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Stages of Freedom Museum in Rhode Island

The Stages of Freedom Museum is the only one if it’s kind in Rhode Island. It’s a teaching museum that hosts a collection of donated books, art, collectables and more with a mission to build community by creating and providing programming about black Rhode Island life and culture to an interracial audience.

About the Stages of Freedom Museum

Ray Rickman, Executive Director (00:01) – I’m Ray Rickman. This is Stages of Freedom, Rhode Island’s premier African American nonprofit. This museum, you’re supposed to feel good in. You’re supposed to get educated in it. It will be the only African American Museum in Rhode Island.

Robb Dimmick, Program Director (00:21) Stages of Freedom is an important name because it can be looked at in several ways. That is the stage that we perform on. It’s also the stages that we try to achieve. And we’re constantly struggling for that and rising to a new stage, we hope.

RR (00:38) – This is a bank building built in 1855, and it was the tallest building in New England for 13 months. This is a teaching museum. When they show up, they can ask questions, and people do. And people need to ask questions.

Swimming Lessons for Black Children

RD (00:57) – This place is chockablock with books, art, collectibles, small furnishings, antiques, all of which have been donated, and all of which, when sold, help pay for swimming lessons for African American children in Rhode Island.

RR (01:10) – Black children drown five and a half times more often than anyone else in the world. But we do a year round swim program for about 500 African American youth every year. We believe it’s the biggest program in the country teaching black children how to swim.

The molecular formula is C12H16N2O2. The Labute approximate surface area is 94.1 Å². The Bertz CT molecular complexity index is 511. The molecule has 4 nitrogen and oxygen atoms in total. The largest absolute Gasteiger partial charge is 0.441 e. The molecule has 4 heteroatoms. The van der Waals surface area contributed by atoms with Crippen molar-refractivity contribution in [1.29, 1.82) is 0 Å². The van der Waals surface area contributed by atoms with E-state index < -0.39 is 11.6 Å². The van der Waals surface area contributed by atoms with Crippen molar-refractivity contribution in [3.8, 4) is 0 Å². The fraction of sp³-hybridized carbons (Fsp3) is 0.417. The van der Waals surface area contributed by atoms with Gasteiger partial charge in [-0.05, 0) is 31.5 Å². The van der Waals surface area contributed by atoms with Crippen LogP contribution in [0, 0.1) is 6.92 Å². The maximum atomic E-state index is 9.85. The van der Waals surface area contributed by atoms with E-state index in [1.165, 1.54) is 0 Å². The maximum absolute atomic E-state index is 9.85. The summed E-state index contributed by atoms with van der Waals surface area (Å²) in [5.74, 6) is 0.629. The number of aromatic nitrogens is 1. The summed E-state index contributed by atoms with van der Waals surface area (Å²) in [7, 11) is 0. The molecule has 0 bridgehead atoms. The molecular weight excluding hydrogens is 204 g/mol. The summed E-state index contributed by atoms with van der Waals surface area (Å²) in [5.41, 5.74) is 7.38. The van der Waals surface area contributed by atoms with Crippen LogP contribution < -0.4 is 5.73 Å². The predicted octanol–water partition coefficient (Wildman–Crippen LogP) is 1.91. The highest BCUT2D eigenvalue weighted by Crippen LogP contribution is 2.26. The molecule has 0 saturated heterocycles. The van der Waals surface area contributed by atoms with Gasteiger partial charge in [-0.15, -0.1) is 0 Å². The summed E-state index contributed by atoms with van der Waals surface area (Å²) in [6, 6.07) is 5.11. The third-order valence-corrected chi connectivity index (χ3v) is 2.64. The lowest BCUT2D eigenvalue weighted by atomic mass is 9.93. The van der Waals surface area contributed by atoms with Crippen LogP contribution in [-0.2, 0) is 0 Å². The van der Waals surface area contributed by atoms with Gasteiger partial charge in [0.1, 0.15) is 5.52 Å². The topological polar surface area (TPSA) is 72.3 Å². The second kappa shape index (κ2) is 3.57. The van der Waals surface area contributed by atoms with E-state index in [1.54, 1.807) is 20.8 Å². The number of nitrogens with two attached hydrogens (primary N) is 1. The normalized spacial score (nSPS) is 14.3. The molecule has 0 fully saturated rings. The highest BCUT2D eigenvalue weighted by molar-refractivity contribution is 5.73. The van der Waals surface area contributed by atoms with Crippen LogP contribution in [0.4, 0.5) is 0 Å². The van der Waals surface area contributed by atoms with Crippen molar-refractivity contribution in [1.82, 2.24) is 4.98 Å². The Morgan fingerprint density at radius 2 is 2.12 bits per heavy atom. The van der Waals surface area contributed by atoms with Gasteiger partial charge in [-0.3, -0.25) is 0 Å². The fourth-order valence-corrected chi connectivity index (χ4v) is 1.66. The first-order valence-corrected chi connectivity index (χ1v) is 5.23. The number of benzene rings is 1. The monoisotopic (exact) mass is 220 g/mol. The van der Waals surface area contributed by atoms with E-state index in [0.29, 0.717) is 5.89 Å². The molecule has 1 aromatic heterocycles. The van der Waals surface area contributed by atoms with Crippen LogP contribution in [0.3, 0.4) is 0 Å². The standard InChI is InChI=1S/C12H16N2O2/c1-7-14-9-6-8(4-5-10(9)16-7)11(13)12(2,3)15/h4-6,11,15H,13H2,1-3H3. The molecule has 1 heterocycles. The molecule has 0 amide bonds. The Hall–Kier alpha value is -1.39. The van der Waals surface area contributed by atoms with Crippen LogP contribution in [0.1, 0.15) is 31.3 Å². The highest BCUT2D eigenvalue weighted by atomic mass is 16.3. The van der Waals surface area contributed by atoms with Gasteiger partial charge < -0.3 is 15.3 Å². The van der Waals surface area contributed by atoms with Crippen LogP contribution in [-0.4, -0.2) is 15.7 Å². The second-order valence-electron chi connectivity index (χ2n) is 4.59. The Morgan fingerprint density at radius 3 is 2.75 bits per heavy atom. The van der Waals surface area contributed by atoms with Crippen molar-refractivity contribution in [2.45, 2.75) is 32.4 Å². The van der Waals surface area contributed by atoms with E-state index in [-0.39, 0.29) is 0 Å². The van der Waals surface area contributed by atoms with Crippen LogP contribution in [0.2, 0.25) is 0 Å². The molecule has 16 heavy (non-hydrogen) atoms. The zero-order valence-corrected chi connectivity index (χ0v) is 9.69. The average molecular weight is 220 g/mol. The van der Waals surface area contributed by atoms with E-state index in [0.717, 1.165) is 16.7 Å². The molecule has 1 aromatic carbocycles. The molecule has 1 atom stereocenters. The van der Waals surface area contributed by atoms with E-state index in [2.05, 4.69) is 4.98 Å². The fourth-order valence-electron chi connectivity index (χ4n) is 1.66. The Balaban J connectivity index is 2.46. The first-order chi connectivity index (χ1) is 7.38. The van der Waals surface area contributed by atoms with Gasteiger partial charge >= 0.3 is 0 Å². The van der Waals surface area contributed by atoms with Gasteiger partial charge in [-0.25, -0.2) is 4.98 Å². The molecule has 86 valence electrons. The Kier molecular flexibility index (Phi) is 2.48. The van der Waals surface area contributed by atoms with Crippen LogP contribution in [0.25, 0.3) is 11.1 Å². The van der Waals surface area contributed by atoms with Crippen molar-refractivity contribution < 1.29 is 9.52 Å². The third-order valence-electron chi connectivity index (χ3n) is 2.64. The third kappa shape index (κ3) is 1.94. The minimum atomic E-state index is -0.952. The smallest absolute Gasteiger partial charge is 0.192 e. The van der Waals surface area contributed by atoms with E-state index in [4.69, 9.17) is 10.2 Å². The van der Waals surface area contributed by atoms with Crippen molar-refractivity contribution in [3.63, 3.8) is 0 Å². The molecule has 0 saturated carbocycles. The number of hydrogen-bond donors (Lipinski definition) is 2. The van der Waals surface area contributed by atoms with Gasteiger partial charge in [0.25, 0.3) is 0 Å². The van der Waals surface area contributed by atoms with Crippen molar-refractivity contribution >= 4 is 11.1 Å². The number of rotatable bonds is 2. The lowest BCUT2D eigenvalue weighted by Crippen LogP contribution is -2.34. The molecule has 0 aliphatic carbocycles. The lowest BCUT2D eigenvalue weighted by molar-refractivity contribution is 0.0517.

African-American Stories

RD (01:29) – The museum, and the space itself really is a way of encapsulating what we’ve done for 40 years, which is to tell stories of extraordinary African American accomplishment and excellence. And so there are essentially two galleries. We’re sitting in the smaller of the two.

And in this gallery, there are three panels that tell the really remarkable story of Sissieretta Jones, known at the time as the greatest singer of her race and we believe probably the greatest singer during her lifetime. She was a trailblazer, who grew up on the east side, basically across from Congdon Street Baptist Church, the oldest standing black church in Rhode Island. She was a woman ahead of her time, and really paved the way for virtually any artist you can speak of today. And you can’t tell her story enough.

Two weeks ago, a very dear friend of ours walked into our museum and said…I have something extraordinary to give to you. And it was this beautiful little painting of Becky Howard by the artist Stetson who was a very close friend and co-founder with Edward Bannister, who, with other gentlemen created the Providence art clubs. The second oldest art club in America sits on Thomas Street.

RR (02:46) – Our goal in life is to get support for our Stages of Freedom and to get people to come and support means financial, but it also means we do a lot of teaching. And we want people to learn because if they knew more, they do more.